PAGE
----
Durbin and Debit Savings

Durbin and Debit Savings

Durbin and Debit Savings

Durbin and Debit Savings – As you may recall, from an earlier article written on this subject. Durbin capped the amount that “regulated” banks could charge for their issued debit cards. Now, here’s where it tends to get a little tricky… who and what are “regulated” banks? Well, the guideline is, I believe, $10 billion is assets. Banks that don’t meet the asset criteria are “exempt” from the caps, therefore protection of one of their revenue streams. Do you have a debit card? Do you know the asset size of your issuing bank? Not that it matters to you as a card holder but, to a merchant, it could make a big difference in fees. Game Slot Online.

Now the articles I write are primarily meant for the beneficial education of merchants. So, with that in mind, let’s take a look at some examples of fees. Typically, if a customer is spending money with you they will likely only use their debit card for smaller (and “smaller” means different things to different people) transactions. So, for sake of this discussion, let’s say the transaction size is $100 and the customer hands over their debit card. Let’s compare some cost-to-the-merchant examples:

Tiered Pricing

Let’s assume that you are on a Tiered Pricing structure and are getting charged $1.23% + $.10 for swiped debit cards. Your fees on the $100 transaction would be $1.33 and under this form of pricing, you’re not getting the benefit of pinned or Durbin pricing. So, in effect, under this form of pricing, your processor is keeping all that extra profit for themselves. Game Slot Online.

Interchange Plus Pricing

If you’ve read any of my articles in the past. You know that I’m a strong proponent of total transparency in pricing which is what Interchange Plus Pricing offers. Let’s say that you’re fortunate enough to be priced at Cost Plus .25% + $.10 and utilizing those numbers, let’s look at some numbers. So, a customer hands you their debit card (and certainly, remember here you don’t know if it is issued by a “regulated” or “exempt” bank). First let’s look at your cost if it’s an exempt card.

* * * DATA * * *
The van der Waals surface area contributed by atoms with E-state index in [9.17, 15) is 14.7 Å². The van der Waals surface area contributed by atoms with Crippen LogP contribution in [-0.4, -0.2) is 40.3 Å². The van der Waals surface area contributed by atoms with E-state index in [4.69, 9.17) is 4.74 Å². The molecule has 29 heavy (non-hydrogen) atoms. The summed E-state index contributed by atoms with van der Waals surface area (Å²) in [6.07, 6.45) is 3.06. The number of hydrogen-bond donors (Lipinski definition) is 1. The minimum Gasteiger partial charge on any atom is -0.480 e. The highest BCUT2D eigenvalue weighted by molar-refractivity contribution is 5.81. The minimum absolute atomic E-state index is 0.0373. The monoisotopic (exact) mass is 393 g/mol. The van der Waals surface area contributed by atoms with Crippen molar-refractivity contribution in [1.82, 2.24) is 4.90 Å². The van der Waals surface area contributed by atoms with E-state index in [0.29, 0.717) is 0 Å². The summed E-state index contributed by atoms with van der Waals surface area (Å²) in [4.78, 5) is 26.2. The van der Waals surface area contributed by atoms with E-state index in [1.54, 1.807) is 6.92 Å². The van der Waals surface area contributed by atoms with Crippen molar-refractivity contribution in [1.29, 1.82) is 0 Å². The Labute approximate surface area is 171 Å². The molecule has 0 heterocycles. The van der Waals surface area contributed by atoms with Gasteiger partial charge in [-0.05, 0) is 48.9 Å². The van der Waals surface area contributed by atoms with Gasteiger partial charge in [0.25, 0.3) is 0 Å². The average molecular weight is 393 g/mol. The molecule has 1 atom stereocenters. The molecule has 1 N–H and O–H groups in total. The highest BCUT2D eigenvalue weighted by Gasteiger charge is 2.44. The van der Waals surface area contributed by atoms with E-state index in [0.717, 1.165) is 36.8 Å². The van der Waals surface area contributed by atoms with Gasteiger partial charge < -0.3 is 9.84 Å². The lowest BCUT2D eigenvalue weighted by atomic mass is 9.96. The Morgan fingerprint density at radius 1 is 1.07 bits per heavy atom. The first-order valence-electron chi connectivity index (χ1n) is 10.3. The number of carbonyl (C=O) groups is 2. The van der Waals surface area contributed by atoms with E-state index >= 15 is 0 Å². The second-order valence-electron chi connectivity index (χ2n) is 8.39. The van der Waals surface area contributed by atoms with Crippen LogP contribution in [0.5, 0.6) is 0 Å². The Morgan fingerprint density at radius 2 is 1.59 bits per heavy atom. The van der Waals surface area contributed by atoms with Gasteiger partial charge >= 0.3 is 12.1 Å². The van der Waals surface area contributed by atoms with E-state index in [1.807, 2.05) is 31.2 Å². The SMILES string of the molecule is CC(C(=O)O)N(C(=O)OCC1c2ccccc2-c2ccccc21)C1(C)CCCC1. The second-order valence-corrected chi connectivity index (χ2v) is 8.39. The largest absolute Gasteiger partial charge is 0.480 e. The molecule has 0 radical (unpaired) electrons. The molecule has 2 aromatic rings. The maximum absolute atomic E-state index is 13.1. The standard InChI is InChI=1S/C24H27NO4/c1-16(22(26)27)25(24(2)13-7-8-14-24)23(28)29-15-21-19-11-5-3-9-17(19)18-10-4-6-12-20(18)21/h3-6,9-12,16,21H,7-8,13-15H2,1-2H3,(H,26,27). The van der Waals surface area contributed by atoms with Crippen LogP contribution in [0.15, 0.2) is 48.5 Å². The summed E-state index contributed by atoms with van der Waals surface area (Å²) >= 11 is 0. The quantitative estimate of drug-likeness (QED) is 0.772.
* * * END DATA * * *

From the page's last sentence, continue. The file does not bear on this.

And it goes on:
Taking the.80% + $.15 PLUS your .25% + $.10, you are at 1.05% + $.25 or a total of $1.30 in fees on the $100 transaction. No great savings here when compared to the Tiered Pricing description shown above but, now, what if it’s a “regulated” card. Then, under this Cost Plus pricing, the cap is .05% + $.21 and then you tack on your PLUS of .25% + $.10 and you have a rate of .30% + $.31 resulting in total fees of $.61… now we’re talking.

Pinned Debit Comparisons

Now, let’s say that you are hooked up to accept pinned debit transactions either through an external/internal pinpad. Now, typically, your processor will be charging you a Monthly fee of maybe $5.00 to accept pinned debit transactions. Also a per transaction fee of maybe $.15. So, when a customer hands you their card. You have them enter their pin number and now your costs are as follows:

Your fees on the $100 transaction would be $1.10. On the other hand. The regulated rate is .05% + $.21 + $.15 (for the processor). So the total fees on this $100 transaction would be $.41. Of course, this would represent a significant savings for you.

Now with all this said, and with all these numbers swirling around in your head. What is most beneficial to you as a merchant? In my opinion, when you look at the numbers, it really doesn’t matter if you are on a Tiered or Interchange Plus pricing model. Since you’ll never know at the point of sale if the card is issued from a regulated or exempt bank. The resulting savings that go along with it. Hopefully, this has helped to de-mystify some of the confusion I’ve been hearing about regarding this Durbin Amendment. Thanks for reading. Game Slot Online.

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